This Easter, we made the epic trek to Krakow, Poland with 56 pupils as part of their GCSE History studies. Renowned for providing an incredible experience and knowledge for the pupil, evoking difficult emotions at the same time, this was an incredible experience for them.

Upon arriving in the southern city of Kraków, after a 24 hours journey, pupils had lunch in the beautiful and historic market square (one of the largest squares in Europe) before spending the afternoon visiting Wawel Castle and the Cloth Hall.

Day 2

Morning tour around Krakow, visit to the Remuh Synagogue, the Ghetto and Kazimierz district – a bustling, bohemian neighbourhood, which was the centre of Jewish life in Kraków for four centuries before the Nazi Occupation during World War Two.

While in Kazimierz, we explored modern history, looking at the filming of Schindler’s list and the set location. In the afternoon we saw Oskar Schindler’s factory. Schindler’s former factory, which has been turned into a modern museum of the Nazi Occupation of Kraków, takes up the sprawling administration building of the defunct plant at 4 Lipowa Street. This provided pupils with a valuable insight into the events that led up to the invasion of Poland and the abominable treatment of Kraków’s Jewish population during the Second World War. The final stop of the day saw the pupils visit the Wieliczka Salt Mine – a UNESCO heritage site. The mine was opened in the thirteenth century and produced table salt continuously until 2007. This provided pupils with a wider understanding of Krakow’s history but also an amazing opportunity to venture 100 metres underground.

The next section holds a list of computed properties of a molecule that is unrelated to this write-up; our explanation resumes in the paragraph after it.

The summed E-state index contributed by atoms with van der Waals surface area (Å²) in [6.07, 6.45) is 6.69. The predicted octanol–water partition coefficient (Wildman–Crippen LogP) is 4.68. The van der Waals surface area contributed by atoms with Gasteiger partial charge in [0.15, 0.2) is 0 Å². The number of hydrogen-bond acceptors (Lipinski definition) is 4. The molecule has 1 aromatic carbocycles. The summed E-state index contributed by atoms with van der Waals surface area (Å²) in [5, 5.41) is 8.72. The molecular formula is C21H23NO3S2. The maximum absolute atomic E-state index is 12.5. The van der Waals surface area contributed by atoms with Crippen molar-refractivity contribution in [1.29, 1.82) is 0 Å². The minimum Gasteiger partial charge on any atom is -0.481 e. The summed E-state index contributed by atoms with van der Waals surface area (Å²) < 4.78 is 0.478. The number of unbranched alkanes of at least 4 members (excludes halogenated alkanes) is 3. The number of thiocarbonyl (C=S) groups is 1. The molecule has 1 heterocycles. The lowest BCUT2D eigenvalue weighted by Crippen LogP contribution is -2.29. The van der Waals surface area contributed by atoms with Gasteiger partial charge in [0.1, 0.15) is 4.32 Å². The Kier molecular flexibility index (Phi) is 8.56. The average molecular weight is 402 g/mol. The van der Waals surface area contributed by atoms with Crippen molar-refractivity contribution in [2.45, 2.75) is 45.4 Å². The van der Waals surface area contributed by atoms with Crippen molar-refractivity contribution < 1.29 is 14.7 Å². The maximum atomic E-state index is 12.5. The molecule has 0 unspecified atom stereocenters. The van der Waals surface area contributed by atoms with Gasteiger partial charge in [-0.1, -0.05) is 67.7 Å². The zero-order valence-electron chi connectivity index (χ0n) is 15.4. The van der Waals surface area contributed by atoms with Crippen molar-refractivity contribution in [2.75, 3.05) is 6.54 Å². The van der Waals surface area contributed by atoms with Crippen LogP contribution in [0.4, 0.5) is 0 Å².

Day 3
Pupils travelled to Auschwitz and Birkenau – the largest of the German Nazi concentration camps and extermination centres. The visit started at Auschwitz 1, the original pre-World War Two concentration camp, where pupils were given an extended tour of the main site. The tour continued at Auschwitz II – Birkenau, the camp established as an extermination centre for European Jews. After a emotionally draining day, pupils headed back to the hotel before a quick change and a final night’s dinner at the Hard Rock Cafe.

Final day
We all ventured back into Krakow Old Town, which was the centre of Poland’s political life from 1038 until King Sigismund III Vasa relocated his court to Warsaw in 1596. We also visited one of Krakow’s biggest shopping centres before having a late lunch and making our way back onto the coach for the long journey back.

2260 miles travelled, crossing 5 countries. What an amazing experience for our pupils and thank you to all who supported this trip.

Mr Hobbis